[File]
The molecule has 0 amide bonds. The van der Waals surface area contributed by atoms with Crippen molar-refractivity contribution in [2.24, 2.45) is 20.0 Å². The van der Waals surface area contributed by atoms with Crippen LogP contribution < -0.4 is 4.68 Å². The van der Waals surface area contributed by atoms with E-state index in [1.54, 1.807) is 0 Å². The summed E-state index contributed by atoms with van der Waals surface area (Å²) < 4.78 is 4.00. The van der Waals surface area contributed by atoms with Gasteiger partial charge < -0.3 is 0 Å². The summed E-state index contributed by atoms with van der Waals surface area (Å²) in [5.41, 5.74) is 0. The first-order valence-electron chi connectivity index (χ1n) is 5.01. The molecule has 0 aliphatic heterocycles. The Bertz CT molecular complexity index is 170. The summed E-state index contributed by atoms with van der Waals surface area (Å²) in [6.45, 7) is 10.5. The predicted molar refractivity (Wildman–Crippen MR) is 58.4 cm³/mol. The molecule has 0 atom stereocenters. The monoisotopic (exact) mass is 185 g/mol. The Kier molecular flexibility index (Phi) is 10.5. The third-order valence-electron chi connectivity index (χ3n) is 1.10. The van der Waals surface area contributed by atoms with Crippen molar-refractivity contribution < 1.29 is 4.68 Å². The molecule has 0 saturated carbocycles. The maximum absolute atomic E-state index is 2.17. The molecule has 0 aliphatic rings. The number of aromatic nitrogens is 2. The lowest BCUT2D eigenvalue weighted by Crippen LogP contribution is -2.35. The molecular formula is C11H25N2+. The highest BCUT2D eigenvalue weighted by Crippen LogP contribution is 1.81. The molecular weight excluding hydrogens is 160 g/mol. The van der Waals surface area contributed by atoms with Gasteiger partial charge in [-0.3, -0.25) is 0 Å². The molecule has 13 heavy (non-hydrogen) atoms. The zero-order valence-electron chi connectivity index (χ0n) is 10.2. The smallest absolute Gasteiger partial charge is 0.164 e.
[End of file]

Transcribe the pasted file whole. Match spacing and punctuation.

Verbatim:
The molecule has 0 amide bonds. The van der Waals surface area contributed by atoms with Crippen molar-refractivity contribution in [2.24, 2.45) is 20.0 Å². The van der Waals surface area contributed by atoms with Crippen LogP contribution < -0.4 is 4.68 Å². The van der Waals surface area contributed by atoms with E-state index in [1.54, 1.807) is 0 Å². The summed E-state index contributed by atoms with van der Waals surface area (Å²) < 4.78 is 4.00. The van der Waals surface area contributed by atoms with Gasteiger partial charge < -0.3 is 0 Å². The summed E-state index contributed by atoms with van der Waals surface area (Å²) in [5.41, 5.74) is 0. The first-order valence-electron chi connectivity index (χ1n) is 5.01. The molecule has 0 aliphatic heterocycles. The Bertz CT molecular complexity index is 170. The summed E-state index contributed by atoms with van der Waals surface area (Å²) in [6.45, 7) is 10.5. The predicted molar refractivity (Wildman–Crippen MR) is 58.4 cm³/mol. The molecule has 0 atom stereocenters. The monoisotopic (exact) mass is 185 g/mol. The Kier molecular flexibility index (Phi) is 10.5. The third-order valence-electron chi connectivity index (χ3n) is 1.10. The van der Waals surface area contributed by atoms with Crippen molar-refractivity contribution < 1.29 is 4.68 Å². The molecule has 0 saturated carbocycles. The maximum absolute atomic E-state index is 2.17. The molecule has 0 aliphatic rings. The number of aromatic nitrogens is 2. The lowest BCUT2D eigenvalue weighted by Crippen LogP contribution is -2.35. The molecular formula is C11H25N2+. The highest BCUT2D eigenvalue weighted by Crippen LogP contribution is 1.81. The molecular weight excluding hydrogens is 160 g/mol. The van der Waals surface area contributed by atoms with Gasteiger partial charge in [-0.3, -0.25) is 0 Å². The molecule has 13 heavy (non-hydrogen) atoms. The zero-order valence-electron chi connectivity index (χ0n) is 10.2. The smallest absolute Gasteiger partial charge is 0.164 e.